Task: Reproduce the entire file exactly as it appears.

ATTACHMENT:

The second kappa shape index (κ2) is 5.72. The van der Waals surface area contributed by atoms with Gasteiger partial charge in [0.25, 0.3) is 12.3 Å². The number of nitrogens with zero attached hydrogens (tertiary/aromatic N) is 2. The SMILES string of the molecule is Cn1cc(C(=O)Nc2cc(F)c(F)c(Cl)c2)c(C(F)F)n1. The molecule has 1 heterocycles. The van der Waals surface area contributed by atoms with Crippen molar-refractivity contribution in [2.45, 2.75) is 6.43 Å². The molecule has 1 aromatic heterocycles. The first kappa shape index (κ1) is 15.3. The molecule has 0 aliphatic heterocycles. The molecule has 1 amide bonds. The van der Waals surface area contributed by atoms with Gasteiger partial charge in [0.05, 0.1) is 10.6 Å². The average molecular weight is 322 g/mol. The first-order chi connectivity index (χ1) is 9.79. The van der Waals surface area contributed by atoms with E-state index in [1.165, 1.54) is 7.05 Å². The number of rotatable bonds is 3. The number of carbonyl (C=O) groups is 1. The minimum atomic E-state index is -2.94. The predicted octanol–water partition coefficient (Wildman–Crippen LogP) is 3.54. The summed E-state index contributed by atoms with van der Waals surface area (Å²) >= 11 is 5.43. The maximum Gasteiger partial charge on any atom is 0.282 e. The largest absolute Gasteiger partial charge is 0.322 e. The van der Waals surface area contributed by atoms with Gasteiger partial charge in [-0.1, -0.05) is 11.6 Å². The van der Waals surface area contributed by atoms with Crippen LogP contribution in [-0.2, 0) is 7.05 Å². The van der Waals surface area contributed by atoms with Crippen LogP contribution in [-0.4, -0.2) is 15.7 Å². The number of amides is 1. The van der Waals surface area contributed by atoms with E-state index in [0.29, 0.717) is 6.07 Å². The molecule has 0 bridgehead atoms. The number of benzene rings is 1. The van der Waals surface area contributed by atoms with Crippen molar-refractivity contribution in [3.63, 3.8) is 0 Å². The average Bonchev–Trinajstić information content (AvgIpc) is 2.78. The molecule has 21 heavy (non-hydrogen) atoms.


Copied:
The second kappa shape index (κ2) is 5.72. The van der Waals surface area contributed by atoms with Gasteiger partial charge in [0.25, 0.3) is 12.3 Å². The number of nitrogens with zero attached hydrogens (tertiary/aromatic N) is 2. The SMILES string of the molecule is Cn1cc(C(=O)Nc2cc(F)c(F)c(Cl)c2)c(C(F)F)n1. The molecule has 1 heterocycles. The van der Waals surface area contributed by atoms with Crippen molar-refractivity contribution in [2.45, 2.75) is 6.43 Å². The molecule has 1 aromatic heterocycles. The first kappa shape index (κ1) is 15.3. The molecule has 0 aliphatic heterocycles. The molecule has 1 amide bonds. The van der Waals surface area contributed by atoms with Gasteiger partial charge in [0.05, 0.1) is 10.6 Å². The average molecular weight is 322 g/mol. The first-order chi connectivity index (χ1) is 9.79. The van der Waals surface area contributed by atoms with E-state index in [1.165, 1.54) is 7.05 Å². The number of rotatable bonds is 3. The number of carbonyl (C=O) groups is 1. The minimum atomic E-state index is -2.94. The predicted octanol–water partition coefficient (Wildman–Crippen LogP) is 3.54. The summed E-state index contributed by atoms with van der Waals surface area (Å²) >= 11 is 5.43. The maximum Gasteiger partial charge on any atom is 0.282 e. The largest absolute Gasteiger partial charge is 0.322 e. The van der Waals surface area contributed by atoms with Gasteiger partial charge in [-0.1, -0.05) is 11.6 Å². The van der Waals surface area contributed by atoms with Crippen LogP contribution in [-0.2, 0) is 7.05 Å². The van der Waals surface area contributed by atoms with Crippen LogP contribution in [-0.4, -0.2) is 15.7 Å². The number of amides is 1. The van der Waals surface area contributed by atoms with E-state index in [0.29, 0.717) is 6.07 Å². The molecule has 0 bridgehead atoms. The number of benzene rings is 1. The van der Waals surface area contributed by atoms with Crippen molar-refractivity contribution in [3.63, 3.8) is 0 Å². The average Bonchev–Trinajstić information content (AvgIpc) is 2.78. The molecule has 21 heavy (non-hydrogen) atoms.